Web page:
Infrastructure Is About Strengthening Our Nation’s “Core.” It’s Not Just Jobs.

Smart Nations Have Modern, Smart Infrastructure

Job figures coming out on April 2, 2021 “blew away” expectations as the economy added far more jobs than expected. That’s a good thing, even if it’s not clear whether the good news foreshadows a long term trend or is just a misleading blip.

The bad part is that opponents of President Biden’s “Build-Back-Better” infrastructure program are sure to use the good news to claim the Biden infrastructure program isn’t needed.

Whenever good news about “jobs” shows up on the Democrats’ watch, the GOP uses it to claim that public investments and spending aren’t needed. That’s absolutely not the case now. The United States has neglected and discounted the value of a modernized and resilient infrastructure for many decades. If there is a plausible chance now to achieve a go-big, publicly catalyzed infrastructure program, then the Biden Administration is correct in aggressively advocating for it.

Some of us are quick to jump on regulation and labor costs as inefficiencies and dead weight in our economy. Especially among so-called conservatives, there is hostility or indifference to the demonstrable and substantial role our public sector needs to play, indeed has played, in enhancing the the physical and workforce underpinnings of our economy. In fact, Senate Minority Leader Mitch McConnell has already indicated that the GOP will stonewall, and that there will be no votes for the Biden Administration infrastructure plan.

Senate Minority Leader Mitch McConnell on March, 2021 in Washington D.C., speaking to the media. He has vowed there will be no votes fo the Biden infrastructure program. Photo: Katopodis/Getty Images

The evidence for very large, cost-effective public sector investments in key infrastructure is found throughout our history in such matters as canal-building, public education at the primary and secondary levels, flood-control, rural-electrification, public health, as well as the research and development efforts associated with the development of communications, travel and transport, energy, and space exploration.

We have ignored and often disdained the public sector’s animating role in nurturing private sector dynamism. A huge body of research now demonstrates how our nation’s antiquated, often inefficient, and sometimes downright dangerous infrastructure has now come to be a threat to prosperity and growth. Tunnels, levees, dams, power grids, railroad rolling stock, school buildings, flood control, seaports, airports, major arterials and highways, and bridges are simply not up to the standards of a top-tier, twenty-first century economy.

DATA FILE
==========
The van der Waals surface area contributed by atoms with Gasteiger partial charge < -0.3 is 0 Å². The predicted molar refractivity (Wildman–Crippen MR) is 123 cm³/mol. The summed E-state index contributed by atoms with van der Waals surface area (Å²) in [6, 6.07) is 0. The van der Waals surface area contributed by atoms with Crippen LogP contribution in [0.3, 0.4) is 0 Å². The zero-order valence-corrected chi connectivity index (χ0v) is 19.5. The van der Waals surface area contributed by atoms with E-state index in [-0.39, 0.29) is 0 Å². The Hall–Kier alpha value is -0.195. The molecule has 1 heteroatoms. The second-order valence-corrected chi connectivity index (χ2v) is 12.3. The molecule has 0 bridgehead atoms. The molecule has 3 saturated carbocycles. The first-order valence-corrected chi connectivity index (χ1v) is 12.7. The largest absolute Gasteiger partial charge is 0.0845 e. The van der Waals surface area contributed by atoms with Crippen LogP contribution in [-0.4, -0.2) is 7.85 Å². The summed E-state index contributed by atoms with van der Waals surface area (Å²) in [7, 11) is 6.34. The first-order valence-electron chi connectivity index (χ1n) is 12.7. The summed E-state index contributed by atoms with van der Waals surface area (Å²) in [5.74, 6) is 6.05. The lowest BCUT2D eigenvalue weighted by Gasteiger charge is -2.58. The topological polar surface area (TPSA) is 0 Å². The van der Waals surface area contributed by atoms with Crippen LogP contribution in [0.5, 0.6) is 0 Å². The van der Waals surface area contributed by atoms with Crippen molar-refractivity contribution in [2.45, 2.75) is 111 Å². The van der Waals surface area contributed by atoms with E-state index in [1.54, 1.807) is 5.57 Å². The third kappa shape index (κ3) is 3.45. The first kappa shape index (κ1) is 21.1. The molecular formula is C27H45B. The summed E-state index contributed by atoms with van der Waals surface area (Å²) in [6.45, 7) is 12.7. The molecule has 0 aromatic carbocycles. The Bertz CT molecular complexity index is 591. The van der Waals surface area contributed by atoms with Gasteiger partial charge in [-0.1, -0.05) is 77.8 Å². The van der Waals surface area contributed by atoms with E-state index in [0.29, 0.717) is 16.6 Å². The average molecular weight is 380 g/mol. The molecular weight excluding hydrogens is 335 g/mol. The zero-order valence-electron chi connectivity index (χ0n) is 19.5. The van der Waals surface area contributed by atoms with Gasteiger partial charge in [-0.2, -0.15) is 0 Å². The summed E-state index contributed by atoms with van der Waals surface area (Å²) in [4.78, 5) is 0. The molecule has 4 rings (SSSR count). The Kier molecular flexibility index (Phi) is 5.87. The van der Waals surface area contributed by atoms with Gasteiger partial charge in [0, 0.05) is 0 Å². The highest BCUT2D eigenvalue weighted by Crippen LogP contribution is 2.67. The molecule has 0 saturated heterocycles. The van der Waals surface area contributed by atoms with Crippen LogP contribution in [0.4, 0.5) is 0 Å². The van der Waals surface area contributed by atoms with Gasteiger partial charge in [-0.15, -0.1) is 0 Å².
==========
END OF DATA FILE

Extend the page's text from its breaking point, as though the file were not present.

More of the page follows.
Of course, a large infrastructure renewal program would create jobs. But jobs are not the fundamental issue when it comes to upgrading infrastructure. It’s about being a serious contender in global economic competition. Americans need to produce and distribute goods and services efficiently to be more competitive globally over the long run. As one leader in the manufacturing sector wrote:

In order for America to remain globally competitive now and after this pandemic, our leaders must be committed to improving our infrastructure. China’s infrastructure investment is almost double the size of the infrastructure spending in the U.S., and India’s infrastructure investments are growing at a rate that triples the infrastructure outlays of the U.S., Canada and Mexico combined.

A shoddy, anemic infrastructure means delays, vulnerabilities to external threats, climate change disruptions, and social and regional inequities in communications. These maladies affect almost all stages of commerce. Higher costs and impaired competitiveness are the result. As this century unfolds, a third-rate infrastructure just isn’t going to cut it for the U.S.

Infrastructure investment is analogous to strengthening your body’s core. As a Harvard medical brief stated, “No matter where motion starts, it ripples upward and downward to adjoining links of the chain.” A Standard and Poor’s Global Rating research brief concludes:

The economy could still benefit from increased infrastructure spending. In fact, in our “infrastructure” scenario, we calculate that the U.S. would add $5.7 trillion to GDP over the next 10 years if we were to boost annual government spending on our crumbling infrastructure by $2.1 trillion over a 10-year horizon.

The most important thing about infrastructure investments is that they strengthen the nation’s “core.” Infrastructure, like your body’s core, is what links our world to our people, businesses, communities, and regions of our nation.

High quality infrastructure permits us to be the formidable nation we need to be in order to take on our world’s economic rivals. That’s why the Biden Administration’s infrastructure initiative should be enacted now.

Professor Emeritus, Political Science, Univ. of California (UCR) / Former Assoc. Dir. Research, PPIC / Adjunct Professor USF / / #maxneiman

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